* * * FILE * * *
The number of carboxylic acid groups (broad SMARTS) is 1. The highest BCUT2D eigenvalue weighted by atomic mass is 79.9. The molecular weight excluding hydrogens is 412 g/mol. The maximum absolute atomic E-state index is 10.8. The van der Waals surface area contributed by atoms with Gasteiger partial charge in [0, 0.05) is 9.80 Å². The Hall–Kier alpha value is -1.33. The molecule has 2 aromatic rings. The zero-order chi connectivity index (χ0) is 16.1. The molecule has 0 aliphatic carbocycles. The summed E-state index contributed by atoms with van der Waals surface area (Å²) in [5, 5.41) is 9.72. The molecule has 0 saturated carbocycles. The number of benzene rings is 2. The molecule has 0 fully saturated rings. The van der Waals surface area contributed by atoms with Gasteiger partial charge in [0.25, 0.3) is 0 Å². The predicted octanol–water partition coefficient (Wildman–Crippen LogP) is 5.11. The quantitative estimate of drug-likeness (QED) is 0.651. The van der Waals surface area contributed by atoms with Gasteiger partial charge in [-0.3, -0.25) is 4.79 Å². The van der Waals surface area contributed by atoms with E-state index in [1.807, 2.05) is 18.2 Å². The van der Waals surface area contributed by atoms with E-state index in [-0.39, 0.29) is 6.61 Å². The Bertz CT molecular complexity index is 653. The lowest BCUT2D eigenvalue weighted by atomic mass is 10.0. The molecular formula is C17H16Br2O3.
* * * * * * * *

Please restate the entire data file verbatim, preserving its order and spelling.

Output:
The number of carboxylic acid groups (broad SMARTS) is 1. The highest BCUT2D eigenvalue weighted by atomic mass is 79.9. The molecular weight excluding hydrogens is 412 g/mol. The maximum absolute atomic E-state index is 10.8. The van der Waals surface area contributed by atoms with Gasteiger partial charge in [0, 0.05) is 9.80 Å². The Hall–Kier alpha value is -1.33. The molecule has 2 aromatic rings. The zero-order chi connectivity index (χ0) is 16.1. The molecule has 0 aliphatic carbocycles. The summed E-state index contributed by atoms with van der Waals surface area (Å²) in [5, 5.41) is 9.72. The molecule has 0 saturated carbocycles. The number of benzene rings is 2. The molecule has 0 fully saturated rings. The van der Waals surface area contributed by atoms with Gasteiger partial charge in [0.25, 0.3) is 0 Å². The predicted octanol–water partition coefficient (Wildman–Crippen LogP) is 5.11. The quantitative estimate of drug-likeness (QED) is 0.651. The van der Waals surface area contributed by atoms with Gasteiger partial charge in [-0.3, -0.25) is 4.79 Å². The van der Waals surface area contributed by atoms with E-state index in [1.807, 2.05) is 18.2 Å². The van der Waals surface area contributed by atoms with E-state index in [-0.39, 0.29) is 6.61 Å². The Bertz CT molecular complexity index is 653. The lowest BCUT2D eigenvalue weighted by atomic mass is 10.0. The molecular formula is C17H16Br2O3.